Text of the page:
Olson says the petition signers have included Phil Donahue, syndicated columnist Norman Solomon, radio host Laura Flanders, and former Washington Post ombudsman Geneva Overholser. She said anyone can sign on once the statement and petition is placed on the Web, at www.defendthepress.org, on Wednesday.

"We are also asking people to send their own individual letters to the Pentagon," Olson added. "I hope the Army begins to realize that there are a bunch of people who do this for a living who are concerned."

The petition elaborates: "It's a journalist's job to report the news, not to participate in government prosecutions of political speech. The press cannot function if it is used by the government, and hauling a journalist into a military court erodes the separation between government and press. Turning reporters into the investigative arm of
the government subverts press freedoms and chills dissenting speech in the United States. The press must preserve its ability to cover all aspects of a debate, not just the perspectives popular with the current
administration. We believe a journalist's duty is to the public and their right to know, not to the government."

Tuesday, January 23, 2007

Not exactly FOI, but terribly important...

Defenders of press freedom should carefull monitor the Sarah Olson affair.

We often hear that the Pentagon exists to defend our freedoms. But the Pentagon is moving against press freedom, in a truly troubling way.

Journalist Sarah Olson received a subpoena to testify next month in the court-martial of US Army Lt. Ehren Watada, who now faces prosecution for speaking against the Iraq War and refusing to participate in it.

They want Olson to testify to authenticate her quotes from Watada - enlisting a reporter to substantiate quotes? Didn't she quote Watada already? What's to be gained?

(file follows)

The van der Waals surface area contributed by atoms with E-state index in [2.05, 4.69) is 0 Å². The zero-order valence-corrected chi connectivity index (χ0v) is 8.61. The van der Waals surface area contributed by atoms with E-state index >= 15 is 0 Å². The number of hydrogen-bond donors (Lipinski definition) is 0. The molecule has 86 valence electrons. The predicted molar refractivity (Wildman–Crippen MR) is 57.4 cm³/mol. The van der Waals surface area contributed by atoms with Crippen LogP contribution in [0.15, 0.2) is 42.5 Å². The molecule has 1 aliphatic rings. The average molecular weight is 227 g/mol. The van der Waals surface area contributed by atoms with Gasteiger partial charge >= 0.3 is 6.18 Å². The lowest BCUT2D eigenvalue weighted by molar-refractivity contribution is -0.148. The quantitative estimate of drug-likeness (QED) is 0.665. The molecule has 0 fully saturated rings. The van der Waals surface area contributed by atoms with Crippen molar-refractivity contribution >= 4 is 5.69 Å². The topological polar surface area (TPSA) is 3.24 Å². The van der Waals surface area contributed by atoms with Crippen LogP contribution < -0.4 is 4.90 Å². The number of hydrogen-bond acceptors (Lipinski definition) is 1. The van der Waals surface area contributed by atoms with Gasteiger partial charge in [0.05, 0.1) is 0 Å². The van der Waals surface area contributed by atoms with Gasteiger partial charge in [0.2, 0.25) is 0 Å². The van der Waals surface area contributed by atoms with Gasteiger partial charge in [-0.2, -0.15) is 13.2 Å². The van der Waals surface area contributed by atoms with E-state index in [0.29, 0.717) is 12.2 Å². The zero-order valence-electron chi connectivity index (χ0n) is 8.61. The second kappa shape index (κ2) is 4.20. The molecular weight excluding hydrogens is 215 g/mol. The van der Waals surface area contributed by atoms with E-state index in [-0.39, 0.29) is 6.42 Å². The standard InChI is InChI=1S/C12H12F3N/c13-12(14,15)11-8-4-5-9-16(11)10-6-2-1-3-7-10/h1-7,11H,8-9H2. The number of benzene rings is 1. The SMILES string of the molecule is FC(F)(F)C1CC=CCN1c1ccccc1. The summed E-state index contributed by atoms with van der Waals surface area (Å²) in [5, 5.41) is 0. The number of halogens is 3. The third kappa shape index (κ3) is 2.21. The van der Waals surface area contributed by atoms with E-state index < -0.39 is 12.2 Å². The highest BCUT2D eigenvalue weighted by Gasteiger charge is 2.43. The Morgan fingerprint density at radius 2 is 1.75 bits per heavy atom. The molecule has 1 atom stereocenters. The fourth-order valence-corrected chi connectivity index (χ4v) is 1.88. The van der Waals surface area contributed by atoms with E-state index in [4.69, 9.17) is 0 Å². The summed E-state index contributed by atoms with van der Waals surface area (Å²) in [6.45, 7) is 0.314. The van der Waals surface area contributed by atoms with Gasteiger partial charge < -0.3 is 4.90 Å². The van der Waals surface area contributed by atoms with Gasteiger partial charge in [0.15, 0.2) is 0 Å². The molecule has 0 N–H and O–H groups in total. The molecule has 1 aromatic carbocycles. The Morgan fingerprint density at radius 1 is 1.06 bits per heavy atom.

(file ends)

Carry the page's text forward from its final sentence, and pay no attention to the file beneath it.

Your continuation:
No one here is arguing that national security, or the commission of a crime, or any other compelling interest is at stake. Indeed, they just want Olson to walk into a military courtroom and read back quotes...


Well, perhaps Olson put it best:

Ms. Olson, who has written:

"It is my job as a professional journalist to report the news, not to act as the eyes and ears of the government. I am repelled by this approach that jeopardizes my credibility and seeks to compel my participation in muting public speech and dissenting personal opinion.

"It seems clear that the U.S. Army is attempting to redefine the parameters of acceptable speech and to classify dissent as a punishable offense. Subpoenaing journalists in this case unequivocally sends the message that dissent is neither tolerated nor permitted. Utilize your constitutionally guaranteed speech rights and go to prison. What rational soldier would agree to speak with me or any other member of the media if jail was a likely result?"

For more: http://www.sourcewatch.org/index.php?title=Sarah_Olson

Monday, January 22, 2007

English translation of Reyes v. Chile online....

In September, the Inter-American Court of Human Rights issued a landmark ruling in Reyes v. Chile, holding that individuals have a fundamental human right to access government information under Article 13 of the American Convention on Human Rights. The Court condemned the government of Chile for denying requests from several environmental activists for impact assessments related to a controversial logging project in a native forest. The Court ordered Chile to comply with the information request and to put in place a freedom of information law to protect the right of access for all citizens. The ruling is binding on all members of the Organization of American States that have both ratified the American Convention on Human Rights and have voluntarily submitted to the jurisdiction of the Inter-American Court. (The U.S. has done neither, so is not bound).

The decision was not previously available in English, but the translation has just been released and is available at http://www.corteidh.or.cr/.

The link to the word document version is http://www.corteidh.or.cr/docs/casos/articulos/seriec_151_ing.doc.

Thursday, January 18, 2007

Now THAT is a great idea!

VIRGINIA CITY CREATES FOI OFFICE: Acquiring information from city government could soon get easier for Suffolk residents.

The city plans to create an office that will handle requests for documents that are available to the public under the Freedom of Information Act.

Officials expect the office to open in March, and they hope it will make it easier for local residents to request and receive the records they're looking for.

A city employee who is trained in Freedom of Information guidelines will ensure that all requests get responses, and a city attorney will determine which documents don't have to be released.

The executive director of the Virginia Freedom of Information Advisory Council will train City Council on the Freedom of Information Act in March.